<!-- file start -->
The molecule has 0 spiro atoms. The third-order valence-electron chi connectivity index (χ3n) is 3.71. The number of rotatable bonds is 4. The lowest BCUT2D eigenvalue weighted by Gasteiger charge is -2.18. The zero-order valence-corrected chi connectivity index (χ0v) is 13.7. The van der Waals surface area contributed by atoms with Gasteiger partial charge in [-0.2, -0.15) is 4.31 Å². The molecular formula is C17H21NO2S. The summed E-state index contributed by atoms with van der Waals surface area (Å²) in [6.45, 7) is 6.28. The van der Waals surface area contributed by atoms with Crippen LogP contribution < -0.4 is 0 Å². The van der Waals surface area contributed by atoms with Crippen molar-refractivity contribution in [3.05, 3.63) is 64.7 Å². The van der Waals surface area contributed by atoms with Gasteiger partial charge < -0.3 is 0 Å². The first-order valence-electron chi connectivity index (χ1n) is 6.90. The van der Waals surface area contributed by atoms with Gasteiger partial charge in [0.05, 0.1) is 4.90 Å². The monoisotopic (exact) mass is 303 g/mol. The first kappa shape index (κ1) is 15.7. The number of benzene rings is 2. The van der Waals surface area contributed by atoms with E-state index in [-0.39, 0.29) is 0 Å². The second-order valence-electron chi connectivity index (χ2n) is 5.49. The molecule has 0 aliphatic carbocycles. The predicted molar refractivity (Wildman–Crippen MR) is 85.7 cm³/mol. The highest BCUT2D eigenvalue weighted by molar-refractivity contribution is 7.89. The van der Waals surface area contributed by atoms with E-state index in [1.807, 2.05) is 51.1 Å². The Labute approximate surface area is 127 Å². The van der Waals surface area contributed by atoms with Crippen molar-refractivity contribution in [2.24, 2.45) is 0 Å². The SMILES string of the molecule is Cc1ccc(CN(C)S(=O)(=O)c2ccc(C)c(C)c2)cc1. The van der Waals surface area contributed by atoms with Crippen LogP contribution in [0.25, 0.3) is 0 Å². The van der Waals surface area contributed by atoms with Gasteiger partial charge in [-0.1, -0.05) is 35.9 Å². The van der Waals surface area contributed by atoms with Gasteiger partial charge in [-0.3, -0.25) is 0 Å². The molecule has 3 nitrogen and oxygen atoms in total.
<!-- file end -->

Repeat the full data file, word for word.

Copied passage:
The molecule has 0 spiro atoms. The third-order valence-electron chi connectivity index (χ3n) is 3.71. The number of rotatable bonds is 4. The lowest BCUT2D eigenvalue weighted by Gasteiger charge is -2.18. The zero-order valence-corrected chi connectivity index (χ0v) is 13.7. The van der Waals surface area contributed by atoms with Gasteiger partial charge in [-0.2, -0.15) is 4.31 Å². The molecular formula is C17H21NO2S. The summed E-state index contributed by atoms with van der Waals surface area (Å²) in [6.45, 7) is 6.28. The van der Waals surface area contributed by atoms with Crippen LogP contribution < -0.4 is 0 Å². The van der Waals surface area contributed by atoms with Crippen molar-refractivity contribution in [3.05, 3.63) is 64.7 Å². The van der Waals surface area contributed by atoms with Gasteiger partial charge < -0.3 is 0 Å². The first-order valence-electron chi connectivity index (χ1n) is 6.90. The van der Waals surface area contributed by atoms with Gasteiger partial charge in [0.05, 0.1) is 4.90 Å². The monoisotopic (exact) mass is 303 g/mol. The first kappa shape index (κ1) is 15.7. The number of benzene rings is 2. The van der Waals surface area contributed by atoms with E-state index in [-0.39, 0.29) is 0 Å². The second-order valence-electron chi connectivity index (χ2n) is 5.49. The molecule has 0 aliphatic carbocycles. The predicted molar refractivity (Wildman–Crippen MR) is 85.7 cm³/mol. The highest BCUT2D eigenvalue weighted by molar-refractivity contribution is 7.89. The van der Waals surface area contributed by atoms with E-state index in [1.807, 2.05) is 51.1 Å². The Labute approximate surface area is 127 Å². The van der Waals surface area contributed by atoms with Crippen molar-refractivity contribution in [2.24, 2.45) is 0 Å². The SMILES string of the molecule is Cc1ccc(CN(C)S(=O)(=O)c2ccc(C)c(C)c2)cc1. The van der Waals surface area contributed by atoms with Crippen LogP contribution in [0.25, 0.3) is 0 Å². The van der Waals surface area contributed by atoms with Gasteiger partial charge in [-0.1, -0.05) is 35.9 Å². The van der Waals surface area contributed by atoms with Gasteiger partial charge in [-0.3, -0.25) is 0 Å². The molecule has 3 nitrogen and oxygen atoms in total.